The reason for persuasiveness depends on the individual, if a person wants to confrom the advertisment type would be SOFT SELL, people that dont care normally prefer HARD SELL.

Hard sell in more believeable but soft sell  are associated with positive emotions towards the product. Hard sell are more irritating and not likley to persuade the audience.

Music in adverts creates an emotion towards the advert. 

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Persuasiveness of TV Adverts

Product Endorsment 

20% fo advertiser ise celebrities to influence buyer

Due to being a familiar face and making it more relateable  however the advertisment is not overly convincing, depending on who the celebrity is.

Students are more likely to buy a product if its a fictional character then a celebrity.

5000 TV adverts including celebrities, did not increase persuasive communications

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Sex, Violence and Persuasiveness

18-34 year olds have more disposable income and therefore tailor adverts to programmes of this age group creating more opportunity.

Bushman suggests that advertisng in sexual violent programming impair memory for the advert shown - sexual adverts do appeal to younger audeince but they dotn remember the brand.

Pester Power

Advertising to young children will increase chance of pestering. Relationship between tv adverts and amount of advertised items on childrens christmas lists (strong positive correlation)

Research Evaluation

Cant measure persuasion and it is hard to measure attitude change

Self report methods can be unreliable due to social desirability bias.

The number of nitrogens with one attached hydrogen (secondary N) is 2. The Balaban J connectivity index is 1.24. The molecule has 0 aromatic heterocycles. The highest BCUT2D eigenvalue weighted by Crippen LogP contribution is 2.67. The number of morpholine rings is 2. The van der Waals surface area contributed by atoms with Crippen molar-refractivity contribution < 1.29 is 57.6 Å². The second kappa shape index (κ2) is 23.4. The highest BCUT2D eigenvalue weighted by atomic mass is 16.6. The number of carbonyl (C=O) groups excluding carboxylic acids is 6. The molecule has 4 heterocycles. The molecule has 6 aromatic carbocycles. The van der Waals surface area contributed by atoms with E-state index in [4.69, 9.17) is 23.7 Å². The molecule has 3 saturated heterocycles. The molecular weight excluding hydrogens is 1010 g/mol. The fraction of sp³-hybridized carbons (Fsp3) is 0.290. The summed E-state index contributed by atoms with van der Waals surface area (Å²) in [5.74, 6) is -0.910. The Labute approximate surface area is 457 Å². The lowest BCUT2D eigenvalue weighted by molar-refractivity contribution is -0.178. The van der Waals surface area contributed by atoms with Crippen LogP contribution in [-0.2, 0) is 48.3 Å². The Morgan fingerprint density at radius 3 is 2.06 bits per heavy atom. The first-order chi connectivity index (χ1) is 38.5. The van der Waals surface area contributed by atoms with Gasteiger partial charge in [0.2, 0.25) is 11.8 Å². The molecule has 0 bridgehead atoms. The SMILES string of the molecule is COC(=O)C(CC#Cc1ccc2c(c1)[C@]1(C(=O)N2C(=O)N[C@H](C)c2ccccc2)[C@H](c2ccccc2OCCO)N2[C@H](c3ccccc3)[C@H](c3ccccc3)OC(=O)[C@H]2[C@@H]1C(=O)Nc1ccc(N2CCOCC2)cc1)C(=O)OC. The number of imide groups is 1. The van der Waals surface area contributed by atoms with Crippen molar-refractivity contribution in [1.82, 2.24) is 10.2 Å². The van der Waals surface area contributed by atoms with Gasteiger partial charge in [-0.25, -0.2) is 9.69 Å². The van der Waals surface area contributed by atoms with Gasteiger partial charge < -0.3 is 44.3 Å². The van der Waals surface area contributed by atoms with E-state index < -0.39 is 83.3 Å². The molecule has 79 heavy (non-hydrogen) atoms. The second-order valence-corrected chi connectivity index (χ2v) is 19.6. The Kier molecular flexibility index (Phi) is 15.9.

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The Attraction of Celebrity

Social Explanations

Parasocial Relationships: one individual is attracted to another but the target individual does not know the person who has created the reelationship exists. 

Less demands and loneliness: relations has few demands and there is no risk of criticism or rejection. Found modest support for htose most attracted to celebrity being lonely and shy

Lonely viewer were the most upset by the last episode of Friends

Age: younger people more likely to be attrcated to celebrities. 11-16 year olds were most attracted to celebrities

Attachment Types: adolescents with resistent attachments aremore likely to form parasocial relationships and insecure avoident attachment were least likley.

Securlely attached had satisfying real life situations. Avoidently attached do not seek emotional commitment. Resistant need emotional relationships without the fear of rejection 

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The Attraction of Celebrity

Absorption Addiction Model

People admire celebrities becsue they are entertainign and a way to form social relationships with others, can lead to addictive behaviours.

Entertainment Social (Extrovert): Fans are attached to  a favourite celebrity because their preceived ability to entertain and to become a source of soical interation and gossip - passive parasocial relationships

Intense Personality (Neurotic): This aspect of celebrity worship reflects intensive and compulsive feelings about the celebrity, akin to the obession tendencies of fans are often referred to in the literature

Borderline Pathological (Psychotism): This dimension is typified by uncontrollable behaviours and fantasies about their celebrities - believes the relationship is real

Poor mental health and personalities were linked.

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Social Psychological Explanations

Evaluation of Social Psychological Explanations

Predicts whether an individual will act a certain way towards celebrities - predict validity more likely to be someone who is shy/introvert.

Parasocial behvaiours can be beneficial, can provide models of soicla behaviours and learn culture values - fullfil a social need.

Not always linked to loneliness and are not all negative relationships, meta analysis found that loneliness was not a factor - lack validity and reliability 

Socially active and motivated people are more likely to form parasocial relationships

Age is not a factor